Comments: DOD concurred with this recommendation. The Army has taken a number of actions to better ensure that the brigades allocated to U.S. Africa Command are equipped with known mission-essential equipment at the outset of their missions. Specifically, the Army has issued guidance requiring each Army Service Component Command to establish a baseline equipment document for each rotational unit for which it is responsible, at least 150 days prior to each unit's deployment date. This equipment document is to include all requirements for mission-specific equipment that are not included in the units' standard equipment sets. Per this guidance, Army Forces Command has also established Deployment Readiness Forums, through which Army Forces Command, the Army Service Component Command, and the rotational units meet to review and establish mission-specific equipment requirements. In response to this guidance, U.S. Army Africa has established an Equipment-Only Table of Distribution and Allowances that includes mission-specific equipment requirements for its regionally aligned force brigades. As a part of the Deployment Readiness Forums, U.S. Army Africa and the regionally aligned force brigades determine how this mission-specific equipment will be sourced, such as from Theater Provided Equipment, from an activity set of equipment for use by deployed units, or other alternative sourcing solutions. In addition, an official from U.S. Army Africa stated that the Army has established an Africa Activity Set of equipment that can be used by the regionally aligned force brigades to support certain missions. The Army's actions meet the intent of our recommendation.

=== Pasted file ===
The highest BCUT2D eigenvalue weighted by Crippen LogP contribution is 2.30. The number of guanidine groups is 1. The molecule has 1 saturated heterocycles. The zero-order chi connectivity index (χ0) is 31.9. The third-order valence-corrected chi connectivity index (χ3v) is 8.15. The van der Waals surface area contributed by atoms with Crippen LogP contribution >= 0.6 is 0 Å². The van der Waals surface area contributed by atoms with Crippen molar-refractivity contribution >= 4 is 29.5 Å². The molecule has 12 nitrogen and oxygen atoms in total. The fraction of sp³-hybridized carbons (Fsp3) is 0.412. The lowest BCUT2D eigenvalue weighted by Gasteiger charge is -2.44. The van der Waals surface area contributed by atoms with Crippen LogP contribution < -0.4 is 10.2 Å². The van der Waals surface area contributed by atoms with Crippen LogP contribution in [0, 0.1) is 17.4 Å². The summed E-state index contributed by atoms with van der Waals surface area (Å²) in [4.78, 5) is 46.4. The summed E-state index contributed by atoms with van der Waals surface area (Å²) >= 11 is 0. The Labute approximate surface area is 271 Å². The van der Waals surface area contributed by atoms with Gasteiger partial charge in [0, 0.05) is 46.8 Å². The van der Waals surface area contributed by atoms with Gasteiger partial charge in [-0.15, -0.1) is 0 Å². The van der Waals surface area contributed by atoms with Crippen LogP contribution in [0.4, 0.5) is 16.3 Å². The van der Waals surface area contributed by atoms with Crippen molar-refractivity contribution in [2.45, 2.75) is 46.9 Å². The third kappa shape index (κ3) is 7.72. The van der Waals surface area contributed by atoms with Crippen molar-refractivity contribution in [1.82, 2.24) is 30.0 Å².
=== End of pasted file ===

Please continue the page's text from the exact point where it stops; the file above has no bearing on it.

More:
Recommendation: To enhance the efforts of the allocated brigades in Africa, and to facilitate consistent, and predictable planning for mission-specific equipment requirements and efficient provision of such equipment, the Secretary of Defense should direct the Secretary of the Army, in coordination with the Commander of Army Forces Command and the Commander of USARAF, to: (1) Identify the mission-specific equipment requirements on an appropriate requirements document for the brigades allocated to AFRICOM for security cooperation and other missions in Africa. (2) To the extent practicable, establish a consistent mechanism (e.g., a rotating equipment set, mission-essential equipment list) to ensure that the brigades allocated to AFRICOM are equipped with all known mission-essential equipment at the outset of their missions.

    Agency Affected: Department of Defense

  4. Status: Closed - Implemented